As I pour over words, gathering truth for Philosophy Adventure, I find myself returning to a profound statement made by a writer who notes a disparity between what many Christians say and what they do.
Although he denies the veracity of the Christian Bible, he makes an insightful observation that demonstrates he has, indeed, perceived the message of our Book. (Wait for it…)
He opens by describing how most people relate to death.
Death is the last great taboo. We cannot look it in the face for fear of seeing the skull beneath the skin….[M]ost people want…to die quickly, painlessly and, as the saying goes, ‘without being a burden to anyone.’ What this last platitude conceals, I think, is the fact that people don’t want to be a burden because they ultimately don’t trust their children or their loved ones to care for them. Fear of death is a fear of feebleness in an infirm state, stuck in a degrading nursing home, ignored by embarrassed friends and busy, distant family members….
A detailed national survey…claimed that fully 92 percent of Americans believe in God, 85 percent believe in heaven and 82 percent believe in miracles. But the deeper truth is that such religious belief, complete with a heavenly afterlife, brings believers little solace in relation to death. The only priesthood in which people really believe is the medical profession and…their sacramental drugs and technology….
If proof were needed that many religious believers actually do not practice what they preach, then it can be found in the ignorance of religious teachings on death, particularly Christian teaching, which is why I have emphasized this in some of the entries of this book.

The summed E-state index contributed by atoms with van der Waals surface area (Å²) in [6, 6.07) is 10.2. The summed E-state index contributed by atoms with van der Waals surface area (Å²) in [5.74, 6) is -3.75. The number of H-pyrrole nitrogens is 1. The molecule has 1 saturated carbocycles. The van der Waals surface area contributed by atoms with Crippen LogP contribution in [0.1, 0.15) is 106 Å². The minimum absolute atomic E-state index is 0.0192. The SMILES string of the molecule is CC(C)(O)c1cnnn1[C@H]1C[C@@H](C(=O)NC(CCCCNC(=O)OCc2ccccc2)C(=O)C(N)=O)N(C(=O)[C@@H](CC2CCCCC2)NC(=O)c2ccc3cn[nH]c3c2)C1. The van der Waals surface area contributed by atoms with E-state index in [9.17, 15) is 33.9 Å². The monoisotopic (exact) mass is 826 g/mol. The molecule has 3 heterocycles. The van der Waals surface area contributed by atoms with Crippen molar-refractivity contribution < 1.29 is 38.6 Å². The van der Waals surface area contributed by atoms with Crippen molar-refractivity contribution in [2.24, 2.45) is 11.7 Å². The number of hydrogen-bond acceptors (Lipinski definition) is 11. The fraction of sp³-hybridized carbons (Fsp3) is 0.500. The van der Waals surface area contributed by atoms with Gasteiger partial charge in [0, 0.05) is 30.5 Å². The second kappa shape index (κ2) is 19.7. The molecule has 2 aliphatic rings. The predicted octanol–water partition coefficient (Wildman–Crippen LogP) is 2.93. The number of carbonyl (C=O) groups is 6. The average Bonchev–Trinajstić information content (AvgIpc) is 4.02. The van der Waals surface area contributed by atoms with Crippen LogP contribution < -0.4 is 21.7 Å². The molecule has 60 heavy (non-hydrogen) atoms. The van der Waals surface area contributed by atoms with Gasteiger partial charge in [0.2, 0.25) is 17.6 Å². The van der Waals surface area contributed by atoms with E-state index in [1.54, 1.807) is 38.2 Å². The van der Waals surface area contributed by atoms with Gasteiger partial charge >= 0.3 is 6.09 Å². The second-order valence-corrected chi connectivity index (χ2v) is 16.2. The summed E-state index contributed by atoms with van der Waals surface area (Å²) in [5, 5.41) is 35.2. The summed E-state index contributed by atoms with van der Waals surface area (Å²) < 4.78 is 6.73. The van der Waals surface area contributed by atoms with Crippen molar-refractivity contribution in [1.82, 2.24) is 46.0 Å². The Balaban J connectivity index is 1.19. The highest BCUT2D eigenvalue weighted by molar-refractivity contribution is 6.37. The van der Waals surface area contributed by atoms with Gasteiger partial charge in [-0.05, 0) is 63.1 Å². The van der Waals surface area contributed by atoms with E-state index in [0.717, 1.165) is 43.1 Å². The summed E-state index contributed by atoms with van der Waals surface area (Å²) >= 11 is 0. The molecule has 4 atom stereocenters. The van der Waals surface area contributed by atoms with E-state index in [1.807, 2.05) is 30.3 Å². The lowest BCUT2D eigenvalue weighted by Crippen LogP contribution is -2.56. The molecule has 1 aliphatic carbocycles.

And emphasize he does, writing from a worldview that celebrates much that breaks the heart of God. For this reason I cannot recommend his book. And yet, he accurately assesses the focus of our faith with the following statement (here it is):
Christianity is about nothing other than getting ready to die. It is a rigorous training for death, a kind of death in life that places little value on longevity. Christianity, in the hands of a Paul, an Augustine or a Luther, is a way of becoming reconciled to the brevity of human life….
More could and should be said on the topic. For instance, Christians do place value on longevity to the degree that it enables us to complete the work for which we have been created.
But, like all of creation, we inwardly groan and eagerly await the end to the insidious corruption that pervades this world…and we long for fulfillment of the promise that one day He will make all things new . (Let it be soon!)
What has the writer witnessed to provoke this sad commentary?
Nothing is more inimical to most people who call themselves Christians than true Christianity. This is because they are actually leading desperate atheist lives bounded by a desire for longevity and a terror of annihilation.”
Critchley, Simon. The Book of Dead Philosophers, pp. 247-248
May it never be said of us. (Lord help us!) With transparent humility, let us confess a prayer He delights to answer: “Lord,I believe; help my unbelief!” (Mark 9:24)
What does it mean, for all of life to be a matter of “getting ready to die”?
Like a match ignited, let us fan into flame an awareness of our true purpose and impending appointment, and allow His perfect love to cast out all our fear.